Depending on whom one talks to there could be as many as one million people pouring into Oregon for the total solar eclipse on Aug. 21.

The eclipse, which has fostered a number of multi-day events along the path of totality in Oregon, has led the state, counties and cities to hope for the best and expect the worse. Marion County’s emergency management office is expecting 50,000 to 200,000 visitors to the county.

There are too many unknowns so every municipality, including Keizer, must plan for a crush of people, cars and recreational vehicles. Are the throngs expected in Marion County coming from near or from far? That is a big unknown. If most are coming from out of state, we can expect them to stay around for a few days. If, on the other hand, a majority are coming inside Oregon (where the eclipse is not viewable), then we would expect those visitors to come for the day of the solar event and then go home.

Local leaders are not taking anything for granted. Mayor Cathy Clark and others are imploring residents to be prepared for the onslaught of visitors in August. It is akin to preparing for a disaster such as a hurricane, only it is not a disaster, it’s an opportunity. Local residents are advised to get all their vehicles filled with gas and stock up on goods from the grocery store. You would think they are preparing for a swarm of locusts, coming in, buying up everything at our stores, buying all of gas, taking all the money out of our local ATMs.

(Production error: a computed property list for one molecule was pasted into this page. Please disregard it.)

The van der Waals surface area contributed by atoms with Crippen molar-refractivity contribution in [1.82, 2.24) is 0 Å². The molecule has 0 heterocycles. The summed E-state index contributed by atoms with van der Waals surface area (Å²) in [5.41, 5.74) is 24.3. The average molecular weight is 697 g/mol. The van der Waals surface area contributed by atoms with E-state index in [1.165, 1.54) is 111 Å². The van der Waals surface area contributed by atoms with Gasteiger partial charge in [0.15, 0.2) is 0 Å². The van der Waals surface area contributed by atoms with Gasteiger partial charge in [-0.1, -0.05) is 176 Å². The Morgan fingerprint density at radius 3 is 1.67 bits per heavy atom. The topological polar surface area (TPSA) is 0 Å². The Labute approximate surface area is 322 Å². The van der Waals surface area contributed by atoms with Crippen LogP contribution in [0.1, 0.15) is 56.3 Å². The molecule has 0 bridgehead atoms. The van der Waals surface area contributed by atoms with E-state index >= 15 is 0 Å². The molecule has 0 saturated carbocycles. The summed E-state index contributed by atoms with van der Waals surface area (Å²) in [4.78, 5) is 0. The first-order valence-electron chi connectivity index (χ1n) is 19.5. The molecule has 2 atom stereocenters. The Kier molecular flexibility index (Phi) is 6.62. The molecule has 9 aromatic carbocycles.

All of that may come to pass, or the hype may be grander than the reality. Nobody knows.

Whichever turns out to be true, there are two truths we do know. We are grateful that our local and state governments are prepared to assure that an additional 200,000 or one million visitors does not adversely affect our lives. And, any number of visistors to our area should be seen as an economic boon.

Every business, large and small, can tap into the Eclipse Economy with special promotions and products. An event such as this was made for the entrepeneurial spirit. Restaurants can create eclipse themed items, t-shirts and other commemorative items can be created and sold, with such tag lines as “I didn’t see the sun in Oregon. Total Eclipse, August 21, 2017.”

The Keizer Parks Foundation the Keizer Festival Advisory Board (KFAB) are spearheading our own eclipse event at Keizer Rapids Park. More than 150 RV and tent camping sites are being prepared for the eclipse weekend beginning on the Thursday before the Monday event.

There will be musical entertainment on the Keizer Rotary Amphitheatre stage for four days. Activities in the park and on the river are being planned to show visitors the best that Keizer has to offer.

Those who did not plan ahead and travel to Marion County for the eclipse on a whim will find lodging choices very limited. The camp sites at Keizer Rapids Park will most likely be fully booked by the first of August. Keizer residents may consider booking a site for their friends and families.

Keizer should be thankful to get its share of the tens of thousands of visitors into the county in August. The city is looking very good; we want people to go away with positive thoughts about Keizer and its residents.